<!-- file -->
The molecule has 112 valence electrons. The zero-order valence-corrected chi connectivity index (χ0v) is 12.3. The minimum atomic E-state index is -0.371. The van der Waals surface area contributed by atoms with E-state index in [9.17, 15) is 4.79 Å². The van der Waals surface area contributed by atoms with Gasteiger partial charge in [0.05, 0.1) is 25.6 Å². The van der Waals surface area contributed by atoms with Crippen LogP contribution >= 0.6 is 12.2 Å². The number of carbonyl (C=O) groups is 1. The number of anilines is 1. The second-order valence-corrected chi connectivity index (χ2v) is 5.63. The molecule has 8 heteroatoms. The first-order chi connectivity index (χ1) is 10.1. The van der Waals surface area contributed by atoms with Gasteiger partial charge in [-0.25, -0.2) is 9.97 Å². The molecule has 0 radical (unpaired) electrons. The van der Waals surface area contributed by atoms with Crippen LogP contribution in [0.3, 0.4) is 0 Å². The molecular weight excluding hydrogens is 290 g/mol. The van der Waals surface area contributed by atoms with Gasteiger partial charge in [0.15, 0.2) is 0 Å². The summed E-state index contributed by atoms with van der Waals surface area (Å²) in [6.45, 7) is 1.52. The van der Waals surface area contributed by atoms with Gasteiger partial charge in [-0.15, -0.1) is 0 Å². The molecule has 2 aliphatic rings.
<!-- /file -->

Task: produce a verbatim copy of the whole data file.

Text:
The molecule has 112 valence electrons. The zero-order valence-corrected chi connectivity index (χ0v) is 12.3. The minimum atomic E-state index is -0.371. The van der Waals surface area contributed by atoms with E-state index in [9.17, 15) is 4.79 Å². The van der Waals surface area contributed by atoms with Gasteiger partial charge in [0.05, 0.1) is 25.6 Å². The van der Waals surface area contributed by atoms with Crippen LogP contribution >= 0.6 is 12.2 Å². The number of carbonyl (C=O) groups is 1. The number of anilines is 1. The second-order valence-corrected chi connectivity index (χ2v) is 5.63. The molecule has 8 heteroatoms. The first-order chi connectivity index (χ1) is 10.1. The van der Waals surface area contributed by atoms with Gasteiger partial charge in [-0.25, -0.2) is 9.97 Å². The molecule has 0 radical (unpaired) electrons. The van der Waals surface area contributed by atoms with Crippen LogP contribution in [0.3, 0.4) is 0 Å². The molecular weight excluding hydrogens is 290 g/mol. The van der Waals surface area contributed by atoms with Gasteiger partial charge in [0.15, 0.2) is 0 Å². The summed E-state index contributed by atoms with van der Waals surface area (Å²) in [6.45, 7) is 1.52. The van der Waals surface area contributed by atoms with Gasteiger partial charge in [-0.15, -0.1) is 0 Å². The molecule has 2 aliphatic rings.